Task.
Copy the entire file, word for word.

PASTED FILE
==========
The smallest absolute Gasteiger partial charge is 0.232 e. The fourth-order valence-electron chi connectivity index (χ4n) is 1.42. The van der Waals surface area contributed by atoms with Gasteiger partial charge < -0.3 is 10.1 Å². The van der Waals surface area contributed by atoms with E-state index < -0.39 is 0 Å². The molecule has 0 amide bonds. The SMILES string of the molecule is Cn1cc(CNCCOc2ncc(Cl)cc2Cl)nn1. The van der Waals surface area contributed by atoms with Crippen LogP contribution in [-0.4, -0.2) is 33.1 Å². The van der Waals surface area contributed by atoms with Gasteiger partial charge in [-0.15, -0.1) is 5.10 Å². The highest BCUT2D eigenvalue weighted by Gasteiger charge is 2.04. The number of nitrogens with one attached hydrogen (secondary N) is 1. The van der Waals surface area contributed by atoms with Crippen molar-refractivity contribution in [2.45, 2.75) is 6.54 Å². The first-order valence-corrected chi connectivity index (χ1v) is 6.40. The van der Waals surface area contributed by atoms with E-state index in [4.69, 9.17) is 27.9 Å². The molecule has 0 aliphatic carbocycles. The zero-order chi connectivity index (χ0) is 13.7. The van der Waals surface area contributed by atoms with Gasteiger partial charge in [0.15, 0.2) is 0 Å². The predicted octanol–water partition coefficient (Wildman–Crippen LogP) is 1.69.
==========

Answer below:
The smallest absolute Gasteiger partial charge is 0.232 e. The fourth-order valence-electron chi connectivity index (χ4n) is 1.42. The van der Waals surface area contributed by atoms with Gasteiger partial charge < -0.3 is 10.1 Å². The van der Waals surface area contributed by atoms with E-state index < -0.39 is 0 Å². The molecule has 0 amide bonds. The SMILES string of the molecule is Cn1cc(CNCCOc2ncc(Cl)cc2Cl)nn1. The van der Waals surface area contributed by atoms with Crippen LogP contribution in [-0.4, -0.2) is 33.1 Å². The van der Waals surface area contributed by atoms with Gasteiger partial charge in [-0.15, -0.1) is 5.10 Å². The highest BCUT2D eigenvalue weighted by Gasteiger charge is 2.04. The number of nitrogens with one attached hydrogen (secondary N) is 1. The van der Waals surface area contributed by atoms with Crippen molar-refractivity contribution in [2.45, 2.75) is 6.54 Å². The first-order valence-corrected chi connectivity index (χ1v) is 6.40. The van der Waals surface area contributed by atoms with E-state index in [4.69, 9.17) is 27.9 Å². The molecule has 0 aliphatic carbocycles. The zero-order chi connectivity index (χ0) is 13.7. The van der Waals surface area contributed by atoms with Gasteiger partial charge in [0.15, 0.2) is 0 Å². The predicted octanol–water partition coefficient (Wildman–Crippen LogP) is 1.69.